20 English idioms about people and places to help you write better

20 English idioms about people and places to help you write better

Idioms about countries, cities, citizens and their language can be useful to help you describe things better

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Joshua Wong Chi-fung is seen by the pro-establishment camp as something of a young Turk
Photo: Edward Wong/SCMP

It’s all Greek to me

Meaning: I don’t understand what that means.
Use: I tried to read about the US elections, but it’s all Greek to me.


Pardon my French

Meaning: used to say sorry for using strong language or swearing
Use: Pardon my French, but what the hell are you doing?


To go Dutch

Meaning: to share the cost of something, especially a meal, often on a date
Use: Tommy wanted to take me out for dinner, but he lost his wallet and only had HK$100, so we decided to go Dutch.

Double Dutch
Meaning: nonsense
Use: Can you understand what these instructions mean? It’s double Dutch to me.



A young Turk

Meaning: someone who is rebellious; often a member of a political movement eager for change
Use: Joshua Wong was seen as a young Turk during Occupy Central.
 

When in Rome, do as the Romans do

Meaning: when you’re in a new place, follow the examples of the people around you
Use: When I went on holiday to Sri Lanka, I started eating my curry with a spoon, but everyone else was using their fingers. When in Rome, do as the Romans do – it was really easy, actually!


All roads lead to Rome

Meaning: there are many ways to reach the same goal
Use: Whether you learn better through exams or projects is not important. Just as all roads lead to Rome, as long as you benefit from the course, it doesn’t matter which method you use.
 

Photo: AFP

Rome was not built in a day
Meaning: you can expect to achieve important things in a short period of time
Use: Jon wants to take his Grade 6 trumpet exam next year, but he only started playing six months ago. Rome wasn’t built in a day. He should take his time.


Meet your Waterloo

Meaning: to be defeated by someone who is too strong for you or by a problem that is too difficult for you
Use: Perry has always been the best musician at school, but he met his Waterloo when Diana arrived. She plays 12 instruments, and won a scholarship to Juilliard!
 

Road to Damascus

Meaning: an experience that changes your life and how you see things
Use: Suki’s trip to Vietnam was a road to Damascus. She came back and signed up as a volunteer for a homelessness charity.


Cross the Rubicon

Meaning: to do something you can’t change, and that will have an effect on the future
Use: The British people crossed the Rubicon when they voted for Brexit. They will lose a lot of freedom within Europe.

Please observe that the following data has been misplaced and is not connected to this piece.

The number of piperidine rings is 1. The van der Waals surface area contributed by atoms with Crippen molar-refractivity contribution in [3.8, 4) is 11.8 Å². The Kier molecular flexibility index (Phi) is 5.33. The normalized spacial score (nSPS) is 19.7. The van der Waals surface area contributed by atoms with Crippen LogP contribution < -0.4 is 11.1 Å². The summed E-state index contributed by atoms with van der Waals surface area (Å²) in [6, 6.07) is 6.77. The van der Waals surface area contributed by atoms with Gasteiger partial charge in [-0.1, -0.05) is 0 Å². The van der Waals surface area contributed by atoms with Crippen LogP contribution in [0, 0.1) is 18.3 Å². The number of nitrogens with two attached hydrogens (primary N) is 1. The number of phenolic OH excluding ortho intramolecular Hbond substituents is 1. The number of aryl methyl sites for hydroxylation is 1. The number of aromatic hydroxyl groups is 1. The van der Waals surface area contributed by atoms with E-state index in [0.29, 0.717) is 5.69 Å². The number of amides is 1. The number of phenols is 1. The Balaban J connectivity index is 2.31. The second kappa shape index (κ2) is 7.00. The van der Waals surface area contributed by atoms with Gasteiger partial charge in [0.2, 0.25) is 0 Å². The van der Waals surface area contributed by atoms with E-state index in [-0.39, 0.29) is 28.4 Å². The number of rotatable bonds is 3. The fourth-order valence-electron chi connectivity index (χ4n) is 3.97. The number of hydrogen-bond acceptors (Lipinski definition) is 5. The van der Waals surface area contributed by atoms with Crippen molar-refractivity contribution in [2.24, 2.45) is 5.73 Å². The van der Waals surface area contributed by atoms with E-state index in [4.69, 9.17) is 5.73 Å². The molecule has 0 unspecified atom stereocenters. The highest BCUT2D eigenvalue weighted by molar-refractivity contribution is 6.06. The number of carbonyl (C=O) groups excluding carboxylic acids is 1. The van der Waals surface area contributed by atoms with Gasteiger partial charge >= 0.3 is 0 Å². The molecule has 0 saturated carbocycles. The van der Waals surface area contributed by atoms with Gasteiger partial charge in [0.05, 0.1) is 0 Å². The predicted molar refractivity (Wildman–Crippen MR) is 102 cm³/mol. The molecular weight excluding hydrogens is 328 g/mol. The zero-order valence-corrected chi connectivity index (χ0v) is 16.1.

Indian summer
Meaning: warm, sunny weather in autumn, when it should be getting cooler
Use: I can’t believe it’s November and we’re swimming in the sea. But I bet this Indian summer is because of global warming.

Trojan horse

Meaning: someone who joins a group so they can pretend to support it, then attack it from the inside
Use: The film is about a woman who joins a terrorist group, but she is a Trojan horse, and actually works for the government. Her job is to tell her boss what the group is planning.
 

Donald Trump's understanding of the economy: holey

More holes than Swiss cheese
Meaning: incomplete, lacking important details
Use: Sandra’s story about what she did last weekend has more holes than Swiss cheese. She can’t have spent two days at Festival Walk alone!


S/he could sell ice to Eskimos

Meaning: so charming, s/he can persuade people to agree to things they don’t need
Use: The salesman persuaded my dad to buy a washing machine, even though we have a new one. But that guy could sell ice to Eskimos.


New York minute

Meaning: a very short time
Use: It only took a New York minute for Tania to decide to accept the part in the play.


Not for all the tea in China

Meaning: used to say that nothing could persuade you to do something
Use: There’s no way I’m working with Jimmy on this project. Not for all the tea in China.


Bringing coals to Newcastle

Meaning: pointless; Newcastle in Britain was famous for having many coal mines, so bringing coal there would be a waste of time
Use: Buying Lucy books is like bringing coals to Newcastle - she works in library!

Photos: May Tse/SCMP

A Spartan life
Meaning: the Spartans were ancient people from the city of Sparta. They are believed not to have cared about comfort or luxury. To live a Spartan life, or have a Spartan lifestyle means to live in a very basic place, with no luxuries.
Use: Many university students live a Spartan life becasue they don't have much money, and are focused on studying and enjoying themselves, not decorating their rooms.


Send someone to Coventry

Meaning: ignore someone
Use: I’m not sure why Annie is angry at Sally, but she sent her to Coventry last night, and won’t even look at her.

This article appeared in the Young Post print edition as
A world tour of English

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